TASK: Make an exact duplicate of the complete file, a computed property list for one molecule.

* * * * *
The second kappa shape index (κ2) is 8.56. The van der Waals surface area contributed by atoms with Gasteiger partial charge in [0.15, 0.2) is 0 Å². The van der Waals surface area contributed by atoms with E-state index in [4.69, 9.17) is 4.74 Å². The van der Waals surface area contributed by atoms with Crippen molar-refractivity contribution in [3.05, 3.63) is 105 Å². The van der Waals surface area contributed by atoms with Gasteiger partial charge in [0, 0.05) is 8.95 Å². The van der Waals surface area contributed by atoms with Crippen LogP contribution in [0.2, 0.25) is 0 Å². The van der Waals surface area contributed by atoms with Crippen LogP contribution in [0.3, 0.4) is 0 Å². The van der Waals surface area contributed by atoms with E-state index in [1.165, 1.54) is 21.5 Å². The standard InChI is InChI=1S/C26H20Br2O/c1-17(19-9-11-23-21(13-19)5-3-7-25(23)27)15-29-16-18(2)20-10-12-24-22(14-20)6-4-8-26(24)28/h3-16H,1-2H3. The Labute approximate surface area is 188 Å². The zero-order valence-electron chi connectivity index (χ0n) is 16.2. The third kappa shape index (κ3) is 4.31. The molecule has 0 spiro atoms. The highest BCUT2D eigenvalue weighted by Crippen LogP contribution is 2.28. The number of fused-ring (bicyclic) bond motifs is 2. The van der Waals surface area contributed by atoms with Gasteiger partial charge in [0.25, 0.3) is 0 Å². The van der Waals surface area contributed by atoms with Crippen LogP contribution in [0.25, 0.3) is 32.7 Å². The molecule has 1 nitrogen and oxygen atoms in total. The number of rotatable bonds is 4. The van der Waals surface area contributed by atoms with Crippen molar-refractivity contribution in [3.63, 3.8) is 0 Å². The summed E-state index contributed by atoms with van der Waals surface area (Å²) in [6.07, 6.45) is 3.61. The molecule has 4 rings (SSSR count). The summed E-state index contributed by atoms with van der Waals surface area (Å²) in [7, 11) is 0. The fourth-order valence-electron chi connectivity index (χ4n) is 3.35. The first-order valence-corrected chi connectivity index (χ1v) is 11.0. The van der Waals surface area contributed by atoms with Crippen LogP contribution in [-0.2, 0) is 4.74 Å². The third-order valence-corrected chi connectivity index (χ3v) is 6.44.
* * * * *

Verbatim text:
The second kappa shape index (κ2) is 8.56. The van der Waals surface area contributed by atoms with Gasteiger partial charge in [0.15, 0.2) is 0 Å². The van der Waals surface area contributed by atoms with E-state index in [4.69, 9.17) is 4.74 Å². The van der Waals surface area contributed by atoms with Crippen molar-refractivity contribution in [3.05, 3.63) is 105 Å². The van der Waals surface area contributed by atoms with Gasteiger partial charge in [0, 0.05) is 8.95 Å². The van der Waals surface area contributed by atoms with Crippen LogP contribution in [0.2, 0.25) is 0 Å². The van der Waals surface area contributed by atoms with Crippen LogP contribution in [0.3, 0.4) is 0 Å². The van der Waals surface area contributed by atoms with E-state index in [1.165, 1.54) is 21.5 Å². The standard InChI is InChI=1S/C26H20Br2O/c1-17(19-9-11-23-21(13-19)5-3-7-25(23)27)15-29-16-18(2)20-10-12-24-22(14-20)6-4-8-26(24)28/h3-16H,1-2H3. The Labute approximate surface area is 188 Å². The zero-order valence-electron chi connectivity index (χ0n) is 16.2. The third kappa shape index (κ3) is 4.31. The molecule has 0 spiro atoms. The highest BCUT2D eigenvalue weighted by Crippen LogP contribution is 2.28. The number of fused-ring (bicyclic) bond motifs is 2. The van der Waals surface area contributed by atoms with Gasteiger partial charge in [0.25, 0.3) is 0 Å². The van der Waals surface area contributed by atoms with Crippen LogP contribution in [0.25, 0.3) is 32.7 Å². The molecule has 1 nitrogen and oxygen atoms in total. The number of rotatable bonds is 4. The van der Waals surface area contributed by atoms with Crippen molar-refractivity contribution in [3.63, 3.8) is 0 Å². The summed E-state index contributed by atoms with van der Waals surface area (Å²) in [6.07, 6.45) is 3.61. The molecule has 4 rings (SSSR count). The summed E-state index contributed by atoms with van der Waals surface area (Å²) in [7, 11) is 0. The fourth-order valence-electron chi connectivity index (χ4n) is 3.35. The first-order valence-corrected chi connectivity index (χ1v) is 11.0. The van der Waals surface area contributed by atoms with Crippen LogP contribution in [-0.2, 0) is 4.74 Å². The third-order valence-corrected chi connectivity index (χ3v) is 6.44.